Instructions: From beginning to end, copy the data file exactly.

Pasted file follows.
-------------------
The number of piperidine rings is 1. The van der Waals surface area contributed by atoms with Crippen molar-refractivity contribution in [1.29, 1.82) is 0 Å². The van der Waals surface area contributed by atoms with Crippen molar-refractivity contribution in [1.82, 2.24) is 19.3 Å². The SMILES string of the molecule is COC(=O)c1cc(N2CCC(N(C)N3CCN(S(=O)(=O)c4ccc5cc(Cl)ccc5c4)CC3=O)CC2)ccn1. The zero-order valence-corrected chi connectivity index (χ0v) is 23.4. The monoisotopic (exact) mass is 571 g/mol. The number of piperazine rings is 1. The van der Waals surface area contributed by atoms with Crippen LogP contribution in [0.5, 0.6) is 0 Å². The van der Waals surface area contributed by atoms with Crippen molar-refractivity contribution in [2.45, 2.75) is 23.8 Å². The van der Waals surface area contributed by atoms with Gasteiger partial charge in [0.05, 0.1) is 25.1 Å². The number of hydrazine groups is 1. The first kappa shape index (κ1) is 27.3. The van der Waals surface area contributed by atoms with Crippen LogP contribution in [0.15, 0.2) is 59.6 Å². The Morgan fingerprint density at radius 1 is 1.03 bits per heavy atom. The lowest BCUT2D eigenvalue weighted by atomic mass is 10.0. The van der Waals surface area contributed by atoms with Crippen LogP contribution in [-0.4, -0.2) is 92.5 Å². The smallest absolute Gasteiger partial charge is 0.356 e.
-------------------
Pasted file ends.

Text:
The number of piperidine rings is 1. The van der Waals surface area contributed by atoms with Crippen molar-refractivity contribution in [1.29, 1.82) is 0 Å². The van der Waals surface area contributed by atoms with Crippen molar-refractivity contribution in [1.82, 2.24) is 19.3 Å². The SMILES string of the molecule is COC(=O)c1cc(N2CCC(N(C)N3CCN(S(=O)(=O)c4ccc5cc(Cl)ccc5c4)CC3=O)CC2)ccn1. The zero-order valence-corrected chi connectivity index (χ0v) is 23.4. The monoisotopic (exact) mass is 571 g/mol. The number of piperazine rings is 1. The van der Waals surface area contributed by atoms with Crippen LogP contribution in [0.5, 0.6) is 0 Å². The van der Waals surface area contributed by atoms with Crippen molar-refractivity contribution in [2.45, 2.75) is 23.8 Å². The van der Waals surface area contributed by atoms with Gasteiger partial charge in [0.05, 0.1) is 25.1 Å². The number of hydrazine groups is 1. The first kappa shape index (κ1) is 27.3. The van der Waals surface area contributed by atoms with Crippen LogP contribution in [0.15, 0.2) is 59.6 Å². The Morgan fingerprint density at radius 1 is 1.03 bits per heavy atom. The lowest BCUT2D eigenvalue weighted by atomic mass is 10.0. The van der Waals surface area contributed by atoms with Crippen LogP contribution in [-0.4, -0.2) is 92.5 Å². The smallest absolute Gasteiger partial charge is 0.356 e.